That’s pretty much it. I wish I’d had it sooner. This summer I completed a basic house history of my sister-in-law’s summer cottage in Lake Elmo, Minn. I was in a number of libraries, the courthouse and the local historical society. In most places, I was left to take handwritten notes and, if available, pay for photocopies of photos in books. The Flip-Pal would have nicely avoided that. Instead of putting a bunch of photos, books and documents in a pile to copy or process – and then later taking them back to be filed —I could have simply seen something I wanted to make a record of, flip my scanner on top of it and hit the green button.

The Flip-Pal is not going to replace traditional scanners. If you have a big scanning job, with lots of full-sized pages, you’ll probably want to keep using the bigger flatbed. But for genealogists, family historians and house history researchers – who are often researching on-the-go and have perhaps more modest scanning needs – the Flip-Pal is an impressive tool. I am happy to recommend it to the Houstory Publishing community.


[1] You know, most things being fairly equal, I have intentionally passed on doing repeat business with vendors that ship using those expanded polystyrene “peanuts,” or “Styrofoam” as the product is officially known. I can only conclude that a company isn’t thinking of me, their customer, when it ships me a carton full of non-biodegradable, toxic carcinogenic, petroleum-based packing material that — no matter how painfully careful I am in opening the box — tumble forth into my office and home where — thanks to the static charge they often come with — they evade capture. Such companies also clearly aren’t thinking of how their decision to go “cheapo” with the peanuts also means it is now my responsibility to reuse (trust me, I’ve got bags of peanuts now cluttering my basement), recycle (according to the search engine on the Plastic Loose Fill Council’s Web site mine have to go to a special recycling facility that requires a half-hour trip from my house) or somehow dispose of in an environmentally friendly way. Thanks!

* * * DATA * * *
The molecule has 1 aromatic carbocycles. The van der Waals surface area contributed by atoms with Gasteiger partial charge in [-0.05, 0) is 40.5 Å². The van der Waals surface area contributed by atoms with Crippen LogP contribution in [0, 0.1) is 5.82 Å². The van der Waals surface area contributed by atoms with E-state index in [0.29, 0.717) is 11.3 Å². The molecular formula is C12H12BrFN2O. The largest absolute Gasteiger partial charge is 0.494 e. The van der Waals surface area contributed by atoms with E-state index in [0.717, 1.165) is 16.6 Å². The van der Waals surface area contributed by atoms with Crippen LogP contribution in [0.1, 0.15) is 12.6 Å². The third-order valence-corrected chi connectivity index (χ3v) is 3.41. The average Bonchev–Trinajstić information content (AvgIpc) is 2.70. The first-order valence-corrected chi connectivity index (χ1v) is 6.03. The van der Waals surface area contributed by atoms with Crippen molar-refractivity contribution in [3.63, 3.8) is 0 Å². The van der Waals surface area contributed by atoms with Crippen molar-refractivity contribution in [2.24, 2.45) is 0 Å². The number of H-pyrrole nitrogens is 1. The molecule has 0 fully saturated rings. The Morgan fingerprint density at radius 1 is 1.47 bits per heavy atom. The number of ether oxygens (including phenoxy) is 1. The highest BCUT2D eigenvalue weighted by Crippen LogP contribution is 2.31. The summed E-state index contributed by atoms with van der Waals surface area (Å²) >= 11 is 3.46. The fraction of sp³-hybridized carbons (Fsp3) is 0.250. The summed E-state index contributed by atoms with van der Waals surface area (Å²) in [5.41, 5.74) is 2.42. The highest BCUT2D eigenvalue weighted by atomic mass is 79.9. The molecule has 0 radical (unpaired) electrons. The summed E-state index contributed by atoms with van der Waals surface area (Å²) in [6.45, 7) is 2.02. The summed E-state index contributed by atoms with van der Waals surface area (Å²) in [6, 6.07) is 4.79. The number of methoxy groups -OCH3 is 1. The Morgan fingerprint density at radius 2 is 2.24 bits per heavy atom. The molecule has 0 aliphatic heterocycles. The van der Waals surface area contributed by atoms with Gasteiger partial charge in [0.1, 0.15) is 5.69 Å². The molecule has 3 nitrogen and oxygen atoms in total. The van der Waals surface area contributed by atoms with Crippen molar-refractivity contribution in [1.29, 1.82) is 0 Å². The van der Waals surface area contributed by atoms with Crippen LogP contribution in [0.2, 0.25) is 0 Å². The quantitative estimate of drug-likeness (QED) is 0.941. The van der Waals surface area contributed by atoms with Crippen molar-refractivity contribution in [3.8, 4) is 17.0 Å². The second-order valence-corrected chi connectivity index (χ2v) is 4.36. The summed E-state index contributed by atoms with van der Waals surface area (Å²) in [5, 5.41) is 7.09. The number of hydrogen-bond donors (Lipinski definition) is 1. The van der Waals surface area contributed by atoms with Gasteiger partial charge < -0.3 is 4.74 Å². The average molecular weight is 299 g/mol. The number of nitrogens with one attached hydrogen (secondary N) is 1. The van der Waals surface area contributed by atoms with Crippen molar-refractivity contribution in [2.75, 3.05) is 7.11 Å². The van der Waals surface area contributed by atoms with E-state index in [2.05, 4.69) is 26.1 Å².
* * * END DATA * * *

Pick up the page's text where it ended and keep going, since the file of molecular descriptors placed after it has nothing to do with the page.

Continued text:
Happy Birthday Houstory Publishing!
Our first year in photos

By Dan Hiestand, Houstory Publishing Marketing Director

I was talking with a friend the other day about our business, Houstory Publishing. As we were chatting, a couple of things dawned on me during the conversation: (1) Houstory was about to celebrate the one-year anniversary of the “official” launch of our business  (more on that later), and; (2) Just how fortunate I have been to be able to follow my dream with my best friend — who also happens to be my big brother and Houstory founder, Mike.

family heirloom, family keepsakes, provenances, family stories, family heirlooms, heirloom registry, houstory publishing, house history, home history book, family history, genealogy, mike hiestand, dan hiestand

Mike and Dan Hiestand, taking a break while attending the Southern California Genealogy Jamboree this past June.